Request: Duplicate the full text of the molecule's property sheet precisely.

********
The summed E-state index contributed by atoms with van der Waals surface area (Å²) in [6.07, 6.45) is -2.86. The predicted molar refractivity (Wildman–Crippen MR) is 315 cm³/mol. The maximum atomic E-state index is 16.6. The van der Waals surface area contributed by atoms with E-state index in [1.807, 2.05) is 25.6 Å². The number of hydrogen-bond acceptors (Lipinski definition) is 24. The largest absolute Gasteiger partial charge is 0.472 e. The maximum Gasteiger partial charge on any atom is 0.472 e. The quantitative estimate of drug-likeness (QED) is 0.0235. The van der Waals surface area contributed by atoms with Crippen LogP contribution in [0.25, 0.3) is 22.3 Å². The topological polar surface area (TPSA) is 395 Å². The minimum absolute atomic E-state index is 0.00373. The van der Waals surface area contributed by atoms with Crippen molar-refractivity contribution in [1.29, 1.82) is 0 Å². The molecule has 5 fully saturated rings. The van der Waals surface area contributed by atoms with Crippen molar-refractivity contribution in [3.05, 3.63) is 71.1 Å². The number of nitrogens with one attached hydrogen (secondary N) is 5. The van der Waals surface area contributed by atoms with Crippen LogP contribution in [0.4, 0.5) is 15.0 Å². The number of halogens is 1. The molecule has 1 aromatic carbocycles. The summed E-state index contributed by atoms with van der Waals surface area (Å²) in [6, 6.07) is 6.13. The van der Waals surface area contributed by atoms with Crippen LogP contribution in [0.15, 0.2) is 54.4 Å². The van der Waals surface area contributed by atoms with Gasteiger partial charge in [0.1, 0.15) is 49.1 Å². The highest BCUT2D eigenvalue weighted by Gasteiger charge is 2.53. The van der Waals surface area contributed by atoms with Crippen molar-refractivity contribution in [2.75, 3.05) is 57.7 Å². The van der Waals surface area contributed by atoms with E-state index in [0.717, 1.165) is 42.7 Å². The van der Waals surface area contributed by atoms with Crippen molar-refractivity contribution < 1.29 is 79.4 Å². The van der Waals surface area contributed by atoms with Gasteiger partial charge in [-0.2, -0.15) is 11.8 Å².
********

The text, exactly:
The summed E-state index contributed by atoms with van der Waals surface area (Å²) in [6.07, 6.45) is -2.86. The predicted molar refractivity (Wildman–Crippen MR) is 315 cm³/mol. The maximum atomic E-state index is 16.6. The van der Waals surface area contributed by atoms with E-state index in [1.807, 2.05) is 25.6 Å². The number of hydrogen-bond acceptors (Lipinski definition) is 24. The largest absolute Gasteiger partial charge is 0.472 e. The maximum Gasteiger partial charge on any atom is 0.472 e. The quantitative estimate of drug-likeness (QED) is 0.0235. The van der Waals surface area contributed by atoms with Crippen LogP contribution in [0.25, 0.3) is 22.3 Å². The topological polar surface area (TPSA) is 395 Å². The minimum absolute atomic E-state index is 0.00373. The van der Waals surface area contributed by atoms with Crippen molar-refractivity contribution in [1.29, 1.82) is 0 Å². The molecule has 5 fully saturated rings. The van der Waals surface area contributed by atoms with Crippen molar-refractivity contribution in [3.05, 3.63) is 71.1 Å². The number of nitrogens with one attached hydrogen (secondary N) is 5. The van der Waals surface area contributed by atoms with Crippen LogP contribution in [0.4, 0.5) is 15.0 Å². The number of halogens is 1. The molecule has 1 aromatic carbocycles. The summed E-state index contributed by atoms with van der Waals surface area (Å²) in [6, 6.07) is 6.13. The van der Waals surface area contributed by atoms with Crippen LogP contribution in [0.15, 0.2) is 54.4 Å². The van der Waals surface area contributed by atoms with Gasteiger partial charge in [0.1, 0.15) is 49.1 Å². The highest BCUT2D eigenvalue weighted by Gasteiger charge is 2.53. The van der Waals surface area contributed by atoms with Crippen molar-refractivity contribution in [2.75, 3.05) is 57.7 Å². The van der Waals surface area contributed by atoms with E-state index in [0.717, 1.165) is 42.7 Å². The van der Waals surface area contributed by atoms with Crippen molar-refractivity contribution < 1.29 is 79.4 Å². The van der Waals surface area contributed by atoms with Gasteiger partial charge in [-0.2, -0.15) is 11.8 Å².